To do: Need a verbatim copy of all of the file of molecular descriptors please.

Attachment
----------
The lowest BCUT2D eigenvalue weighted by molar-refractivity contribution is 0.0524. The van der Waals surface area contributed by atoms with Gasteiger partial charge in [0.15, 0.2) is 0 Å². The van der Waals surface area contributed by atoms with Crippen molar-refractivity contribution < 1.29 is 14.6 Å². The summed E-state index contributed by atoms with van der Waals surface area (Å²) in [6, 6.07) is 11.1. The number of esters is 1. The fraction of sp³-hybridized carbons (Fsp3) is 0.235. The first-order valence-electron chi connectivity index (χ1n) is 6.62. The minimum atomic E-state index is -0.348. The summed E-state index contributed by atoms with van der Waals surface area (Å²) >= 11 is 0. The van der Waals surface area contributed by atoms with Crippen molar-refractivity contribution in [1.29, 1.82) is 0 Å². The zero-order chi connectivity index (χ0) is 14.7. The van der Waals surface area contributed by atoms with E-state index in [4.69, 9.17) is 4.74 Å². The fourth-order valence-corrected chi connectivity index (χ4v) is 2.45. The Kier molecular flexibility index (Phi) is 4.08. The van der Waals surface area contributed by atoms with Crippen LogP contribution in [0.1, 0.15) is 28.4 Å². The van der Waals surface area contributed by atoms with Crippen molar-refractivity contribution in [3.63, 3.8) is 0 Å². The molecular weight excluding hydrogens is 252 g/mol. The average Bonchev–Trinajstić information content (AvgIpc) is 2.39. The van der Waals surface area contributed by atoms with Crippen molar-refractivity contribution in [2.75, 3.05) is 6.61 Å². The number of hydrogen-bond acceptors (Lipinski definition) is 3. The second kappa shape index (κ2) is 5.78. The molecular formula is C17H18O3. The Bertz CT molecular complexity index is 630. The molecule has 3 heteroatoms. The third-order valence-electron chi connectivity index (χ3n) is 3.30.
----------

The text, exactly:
The lowest BCUT2D eigenvalue weighted by molar-refractivity contribution is 0.0524. The van der Waals surface area contributed by atoms with Gasteiger partial charge in [0.15, 0.2) is 0 Å². The van der Waals surface area contributed by atoms with Crippen molar-refractivity contribution < 1.29 is 14.6 Å². The summed E-state index contributed by atoms with van der Waals surface area (Å²) in [6, 6.07) is 11.1. The number of esters is 1. The fraction of sp³-hybridized carbons (Fsp3) is 0.235. The first-order valence-electron chi connectivity index (χ1n) is 6.62. The minimum atomic E-state index is -0.348. The summed E-state index contributed by atoms with van der Waals surface area (Å²) >= 11 is 0. The van der Waals surface area contributed by atoms with Crippen molar-refractivity contribution in [1.29, 1.82) is 0 Å². The zero-order chi connectivity index (χ0) is 14.7. The van der Waals surface area contributed by atoms with E-state index in [4.69, 9.17) is 4.74 Å². The fourth-order valence-corrected chi connectivity index (χ4v) is 2.45. The Kier molecular flexibility index (Phi) is 4.08. The van der Waals surface area contributed by atoms with Crippen LogP contribution in [0.1, 0.15) is 28.4 Å². The van der Waals surface area contributed by atoms with Crippen molar-refractivity contribution in [3.63, 3.8) is 0 Å². The molecular weight excluding hydrogens is 252 g/mol. The average Bonchev–Trinajstić information content (AvgIpc) is 2.39. The van der Waals surface area contributed by atoms with Crippen molar-refractivity contribution in [2.75, 3.05) is 6.61 Å². The number of hydrogen-bond acceptors (Lipinski definition) is 3. The second kappa shape index (κ2) is 5.78. The molecular formula is C17H18O3. The Bertz CT molecular complexity index is 630. The molecule has 3 heteroatoms. The third-order valence-electron chi connectivity index (χ3n) is 3.30.